On the same morning that Katie Couric was twinkling and giggling over Al Gore in some flowery garden, her co-host Matt Lauer took another senator from Tennessee to task: Senate Majority Leader Bill Frist. Near the end of the interview, Lauer pressed Frist on how "critics" say his choice of legislative issues coming up shows he's "pandering to the conservative base" for a potential presidential campaign:
"Alright let me move on briefly for a second. The House has approved a constitutional amendment to make flag burning illegal and passed a bill to crack down on the practice of minors traveling across state borders to seek an abortion to avoid restrictions in their own state. You've said the Senate will look at those things this year as well as a constitutional amendment banning gay marriage. Now critics have said there's no chance that any of those things are going to pass and they go a step further and say you are pandering to the conservative base preparing for a run for the presidency in 2008. How do you respond?"
Frist, in a very even-toned politician’s way said they would be addressing important priorities. But Lauer protested: "But in bringing those issues up if, if there's very little chance of them being passed are you, in fact, pandering to the conservative base?"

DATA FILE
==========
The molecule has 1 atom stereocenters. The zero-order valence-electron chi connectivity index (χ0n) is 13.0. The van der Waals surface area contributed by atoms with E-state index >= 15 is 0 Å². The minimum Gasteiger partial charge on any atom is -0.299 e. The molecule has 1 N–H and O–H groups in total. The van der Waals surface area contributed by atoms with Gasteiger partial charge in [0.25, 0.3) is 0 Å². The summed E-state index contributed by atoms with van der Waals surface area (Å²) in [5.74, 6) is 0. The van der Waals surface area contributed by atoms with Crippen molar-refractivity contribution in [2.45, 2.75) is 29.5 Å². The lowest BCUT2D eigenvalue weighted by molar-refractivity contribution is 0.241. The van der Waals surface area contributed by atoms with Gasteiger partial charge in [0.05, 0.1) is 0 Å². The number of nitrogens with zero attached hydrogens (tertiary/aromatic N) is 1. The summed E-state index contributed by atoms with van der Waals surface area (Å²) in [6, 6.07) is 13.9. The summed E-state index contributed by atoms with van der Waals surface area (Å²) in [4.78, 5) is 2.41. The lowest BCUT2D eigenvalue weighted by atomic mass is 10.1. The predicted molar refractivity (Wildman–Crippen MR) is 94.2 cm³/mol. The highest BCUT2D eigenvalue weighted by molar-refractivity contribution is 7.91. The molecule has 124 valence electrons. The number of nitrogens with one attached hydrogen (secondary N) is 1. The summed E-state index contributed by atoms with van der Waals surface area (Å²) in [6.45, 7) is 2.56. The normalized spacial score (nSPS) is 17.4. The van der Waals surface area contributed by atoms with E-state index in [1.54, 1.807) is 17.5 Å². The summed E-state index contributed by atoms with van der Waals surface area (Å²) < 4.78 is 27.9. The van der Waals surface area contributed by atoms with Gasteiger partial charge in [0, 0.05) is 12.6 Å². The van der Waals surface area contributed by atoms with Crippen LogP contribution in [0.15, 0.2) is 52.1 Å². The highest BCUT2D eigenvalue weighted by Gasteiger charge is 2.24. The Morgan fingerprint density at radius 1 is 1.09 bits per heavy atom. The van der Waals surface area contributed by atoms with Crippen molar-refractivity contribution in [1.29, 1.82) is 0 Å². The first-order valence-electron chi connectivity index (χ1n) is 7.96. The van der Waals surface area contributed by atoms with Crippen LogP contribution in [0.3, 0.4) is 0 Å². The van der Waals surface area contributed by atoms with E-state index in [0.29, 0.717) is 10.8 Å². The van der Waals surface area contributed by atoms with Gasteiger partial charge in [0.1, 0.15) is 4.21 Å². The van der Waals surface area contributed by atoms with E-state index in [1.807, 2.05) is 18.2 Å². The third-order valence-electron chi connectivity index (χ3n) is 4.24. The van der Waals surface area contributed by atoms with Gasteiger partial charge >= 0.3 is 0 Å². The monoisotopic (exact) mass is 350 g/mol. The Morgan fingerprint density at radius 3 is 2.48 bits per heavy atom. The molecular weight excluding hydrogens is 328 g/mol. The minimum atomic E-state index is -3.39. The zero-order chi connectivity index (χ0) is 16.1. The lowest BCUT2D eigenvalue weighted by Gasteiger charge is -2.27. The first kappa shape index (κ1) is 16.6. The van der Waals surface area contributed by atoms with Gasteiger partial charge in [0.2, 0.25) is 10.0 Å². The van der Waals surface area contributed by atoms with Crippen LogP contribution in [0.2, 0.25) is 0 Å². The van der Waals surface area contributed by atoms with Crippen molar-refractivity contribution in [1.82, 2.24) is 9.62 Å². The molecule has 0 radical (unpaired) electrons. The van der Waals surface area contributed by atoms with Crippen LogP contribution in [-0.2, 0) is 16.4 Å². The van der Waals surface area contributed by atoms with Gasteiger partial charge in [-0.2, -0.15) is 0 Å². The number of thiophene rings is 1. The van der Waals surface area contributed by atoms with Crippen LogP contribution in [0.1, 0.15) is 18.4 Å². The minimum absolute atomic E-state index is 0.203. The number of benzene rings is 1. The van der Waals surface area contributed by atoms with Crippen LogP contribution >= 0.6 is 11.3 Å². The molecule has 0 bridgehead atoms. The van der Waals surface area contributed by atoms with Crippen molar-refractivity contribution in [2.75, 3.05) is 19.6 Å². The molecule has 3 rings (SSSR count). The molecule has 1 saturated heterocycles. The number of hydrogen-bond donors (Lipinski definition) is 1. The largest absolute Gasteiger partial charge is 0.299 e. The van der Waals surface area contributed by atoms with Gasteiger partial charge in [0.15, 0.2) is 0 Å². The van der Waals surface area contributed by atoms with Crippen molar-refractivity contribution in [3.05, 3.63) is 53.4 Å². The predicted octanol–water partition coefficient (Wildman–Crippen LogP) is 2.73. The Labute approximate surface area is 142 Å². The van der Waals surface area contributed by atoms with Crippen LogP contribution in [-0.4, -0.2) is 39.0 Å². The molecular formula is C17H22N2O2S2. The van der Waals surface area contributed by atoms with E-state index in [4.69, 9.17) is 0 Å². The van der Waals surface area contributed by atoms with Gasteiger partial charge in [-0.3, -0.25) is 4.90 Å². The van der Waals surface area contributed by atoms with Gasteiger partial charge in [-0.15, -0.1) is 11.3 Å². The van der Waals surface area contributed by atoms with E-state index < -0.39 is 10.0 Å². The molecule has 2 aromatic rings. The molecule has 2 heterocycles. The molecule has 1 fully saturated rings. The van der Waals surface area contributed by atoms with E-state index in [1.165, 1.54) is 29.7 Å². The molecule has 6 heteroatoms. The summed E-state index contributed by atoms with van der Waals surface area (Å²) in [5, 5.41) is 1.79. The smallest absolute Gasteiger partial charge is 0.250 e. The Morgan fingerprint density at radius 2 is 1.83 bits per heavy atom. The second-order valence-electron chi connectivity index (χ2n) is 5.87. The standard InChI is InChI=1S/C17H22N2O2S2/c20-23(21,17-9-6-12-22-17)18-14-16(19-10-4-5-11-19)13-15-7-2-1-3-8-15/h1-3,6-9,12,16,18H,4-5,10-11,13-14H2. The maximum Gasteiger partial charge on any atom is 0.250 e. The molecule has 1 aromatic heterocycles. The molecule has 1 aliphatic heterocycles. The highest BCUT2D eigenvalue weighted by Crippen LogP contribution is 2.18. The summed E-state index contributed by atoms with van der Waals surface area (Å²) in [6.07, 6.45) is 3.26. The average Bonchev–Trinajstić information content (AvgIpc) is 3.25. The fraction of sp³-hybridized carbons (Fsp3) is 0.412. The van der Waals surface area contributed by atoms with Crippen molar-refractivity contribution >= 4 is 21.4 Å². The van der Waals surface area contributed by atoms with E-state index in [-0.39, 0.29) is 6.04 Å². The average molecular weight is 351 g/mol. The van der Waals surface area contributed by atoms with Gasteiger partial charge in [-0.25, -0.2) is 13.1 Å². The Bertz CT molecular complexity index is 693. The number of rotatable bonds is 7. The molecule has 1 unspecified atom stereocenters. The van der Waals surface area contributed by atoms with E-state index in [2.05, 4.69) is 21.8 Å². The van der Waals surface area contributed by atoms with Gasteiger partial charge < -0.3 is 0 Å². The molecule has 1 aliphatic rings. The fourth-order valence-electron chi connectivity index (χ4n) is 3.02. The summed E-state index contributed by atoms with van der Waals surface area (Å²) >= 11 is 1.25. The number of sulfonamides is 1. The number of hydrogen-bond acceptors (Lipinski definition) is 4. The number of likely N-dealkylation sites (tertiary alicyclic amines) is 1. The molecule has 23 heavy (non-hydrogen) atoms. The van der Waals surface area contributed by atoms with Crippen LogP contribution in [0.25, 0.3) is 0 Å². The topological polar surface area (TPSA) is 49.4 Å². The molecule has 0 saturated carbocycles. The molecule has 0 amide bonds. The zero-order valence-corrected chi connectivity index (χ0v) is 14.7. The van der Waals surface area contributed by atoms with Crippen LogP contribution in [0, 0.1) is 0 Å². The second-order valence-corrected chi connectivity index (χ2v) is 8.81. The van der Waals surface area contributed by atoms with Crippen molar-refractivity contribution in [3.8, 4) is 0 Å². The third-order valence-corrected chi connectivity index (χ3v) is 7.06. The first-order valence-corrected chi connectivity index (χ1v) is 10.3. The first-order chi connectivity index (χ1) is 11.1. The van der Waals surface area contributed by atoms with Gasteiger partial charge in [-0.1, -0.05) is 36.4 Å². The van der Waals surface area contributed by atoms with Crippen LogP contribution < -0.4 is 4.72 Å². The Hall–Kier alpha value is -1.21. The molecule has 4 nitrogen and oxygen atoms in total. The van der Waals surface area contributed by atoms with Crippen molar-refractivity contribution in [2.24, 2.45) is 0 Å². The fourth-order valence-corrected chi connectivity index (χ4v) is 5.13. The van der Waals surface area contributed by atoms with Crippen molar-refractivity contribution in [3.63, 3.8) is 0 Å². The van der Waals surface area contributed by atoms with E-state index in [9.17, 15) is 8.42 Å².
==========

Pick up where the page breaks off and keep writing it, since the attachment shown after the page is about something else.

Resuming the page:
This is not the kind of interview Hillary Clinton receives on NBC. Al Gore certainly wasn't asked by Couric if he was merely pandering to his left-wing environmental-extremist base with ideas that have no chance of passing in the current Congress. Earlier, Lauer also suggested that prosecuting terror operatives can be a waste of the taxpayer's dime:
"Let me ask you about this Osama Bin Laden audiotape, the third he's released this year. And in it he says that Zacarias Moussaoui the only man the U.S. has prosecuted in connection with the 9/11 attacks had absolutely nothing to do with the plot. In your mind is it possible that the U.S. has wasted a lot of time and money on Moussaoui?"